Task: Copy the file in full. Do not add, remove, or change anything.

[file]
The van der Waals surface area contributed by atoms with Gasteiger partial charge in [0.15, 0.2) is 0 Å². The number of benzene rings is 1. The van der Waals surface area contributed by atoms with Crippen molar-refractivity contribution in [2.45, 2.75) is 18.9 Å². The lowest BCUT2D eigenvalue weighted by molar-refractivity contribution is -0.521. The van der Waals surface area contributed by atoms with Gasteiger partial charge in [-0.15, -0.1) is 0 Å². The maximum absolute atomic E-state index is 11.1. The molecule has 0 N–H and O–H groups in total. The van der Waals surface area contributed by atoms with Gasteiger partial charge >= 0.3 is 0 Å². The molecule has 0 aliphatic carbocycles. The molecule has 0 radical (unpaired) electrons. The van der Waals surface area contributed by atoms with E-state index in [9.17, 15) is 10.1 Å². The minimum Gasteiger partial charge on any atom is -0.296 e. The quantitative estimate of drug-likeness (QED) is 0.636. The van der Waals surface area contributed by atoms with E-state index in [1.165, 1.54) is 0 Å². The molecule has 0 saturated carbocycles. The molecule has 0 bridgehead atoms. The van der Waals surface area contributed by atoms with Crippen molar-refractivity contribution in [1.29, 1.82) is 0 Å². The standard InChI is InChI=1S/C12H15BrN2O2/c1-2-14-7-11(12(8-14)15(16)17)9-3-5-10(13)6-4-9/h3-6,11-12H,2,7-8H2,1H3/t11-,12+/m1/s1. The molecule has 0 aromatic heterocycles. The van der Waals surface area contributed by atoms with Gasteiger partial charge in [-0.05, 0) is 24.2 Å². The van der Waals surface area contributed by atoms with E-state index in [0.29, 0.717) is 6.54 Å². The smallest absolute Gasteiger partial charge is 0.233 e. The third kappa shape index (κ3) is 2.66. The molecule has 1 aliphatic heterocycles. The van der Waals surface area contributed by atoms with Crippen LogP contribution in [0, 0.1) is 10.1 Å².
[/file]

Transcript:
The van der Waals surface area contributed by atoms with Gasteiger partial charge in [0.15, 0.2) is 0 Å². The number of benzene rings is 1. The van der Waals surface area contributed by atoms with Crippen molar-refractivity contribution in [2.45, 2.75) is 18.9 Å². The lowest BCUT2D eigenvalue weighted by molar-refractivity contribution is -0.521. The van der Waals surface area contributed by atoms with Gasteiger partial charge in [-0.15, -0.1) is 0 Å². The maximum absolute atomic E-state index is 11.1. The molecule has 0 N–H and O–H groups in total. The van der Waals surface area contributed by atoms with Gasteiger partial charge >= 0.3 is 0 Å². The molecule has 0 aliphatic carbocycles. The molecule has 0 radical (unpaired) electrons. The van der Waals surface area contributed by atoms with E-state index in [9.17, 15) is 10.1 Å². The minimum Gasteiger partial charge on any atom is -0.296 e. The quantitative estimate of drug-likeness (QED) is 0.636. The van der Waals surface area contributed by atoms with E-state index in [1.165, 1.54) is 0 Å². The molecule has 0 saturated carbocycles. The molecule has 0 bridgehead atoms. The van der Waals surface area contributed by atoms with Crippen molar-refractivity contribution in [1.29, 1.82) is 0 Å². The standard InChI is InChI=1S/C12H15BrN2O2/c1-2-14-7-11(12(8-14)15(16)17)9-3-5-10(13)6-4-9/h3-6,11-12H,2,7-8H2,1H3/t11-,12+/m1/s1. The molecule has 0 aromatic heterocycles. The van der Waals surface area contributed by atoms with Gasteiger partial charge in [-0.05, 0) is 24.2 Å². The van der Waals surface area contributed by atoms with E-state index in [0.29, 0.717) is 6.54 Å². The smallest absolute Gasteiger partial charge is 0.233 e. The third kappa shape index (κ3) is 2.66. The molecule has 1 aliphatic heterocycles. The van der Waals surface area contributed by atoms with Crippen LogP contribution in [0, 0.1) is 10.1 Å².